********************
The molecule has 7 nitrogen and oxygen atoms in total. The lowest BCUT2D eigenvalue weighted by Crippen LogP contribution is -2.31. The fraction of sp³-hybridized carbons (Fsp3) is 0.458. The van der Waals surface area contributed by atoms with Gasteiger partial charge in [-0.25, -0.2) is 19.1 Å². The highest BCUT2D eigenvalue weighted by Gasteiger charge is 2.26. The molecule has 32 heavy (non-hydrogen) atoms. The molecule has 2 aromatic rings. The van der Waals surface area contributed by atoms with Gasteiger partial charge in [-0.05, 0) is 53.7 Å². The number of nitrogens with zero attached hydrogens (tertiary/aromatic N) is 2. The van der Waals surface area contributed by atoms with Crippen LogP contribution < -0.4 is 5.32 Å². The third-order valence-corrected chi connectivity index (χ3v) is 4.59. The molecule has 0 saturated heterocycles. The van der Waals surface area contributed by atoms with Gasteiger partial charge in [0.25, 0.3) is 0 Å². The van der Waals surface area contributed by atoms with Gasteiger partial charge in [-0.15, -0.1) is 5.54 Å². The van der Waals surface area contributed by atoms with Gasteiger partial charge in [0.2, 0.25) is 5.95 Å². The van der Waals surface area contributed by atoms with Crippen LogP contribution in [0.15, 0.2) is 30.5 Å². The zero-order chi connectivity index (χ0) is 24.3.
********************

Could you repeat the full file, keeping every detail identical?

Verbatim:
The molecule has 7 nitrogen and oxygen atoms in total. The lowest BCUT2D eigenvalue weighted by Crippen LogP contribution is -2.31. The fraction of sp³-hybridized carbons (Fsp3) is 0.458. The van der Waals surface area contributed by atoms with Gasteiger partial charge in [-0.25, -0.2) is 19.1 Å². The highest BCUT2D eigenvalue weighted by Gasteiger charge is 2.26. The molecule has 32 heavy (non-hydrogen) atoms. The molecule has 2 aromatic rings. The van der Waals surface area contributed by atoms with Gasteiger partial charge in [-0.05, 0) is 53.7 Å². The number of nitrogens with zero attached hydrogens (tertiary/aromatic N) is 2. The van der Waals surface area contributed by atoms with Crippen LogP contribution < -0.4 is 5.32 Å². The third-order valence-corrected chi connectivity index (χ3v) is 4.59. The molecule has 0 saturated heterocycles. The van der Waals surface area contributed by atoms with Gasteiger partial charge in [0.25, 0.3) is 0 Å². The van der Waals surface area contributed by atoms with Gasteiger partial charge in [-0.15, -0.1) is 5.54 Å². The van der Waals surface area contributed by atoms with Gasteiger partial charge in [0.2, 0.25) is 5.95 Å². The van der Waals surface area contributed by atoms with Crippen LogP contribution in [0.15, 0.2) is 30.5 Å². The zero-order chi connectivity index (χ0) is 24.3.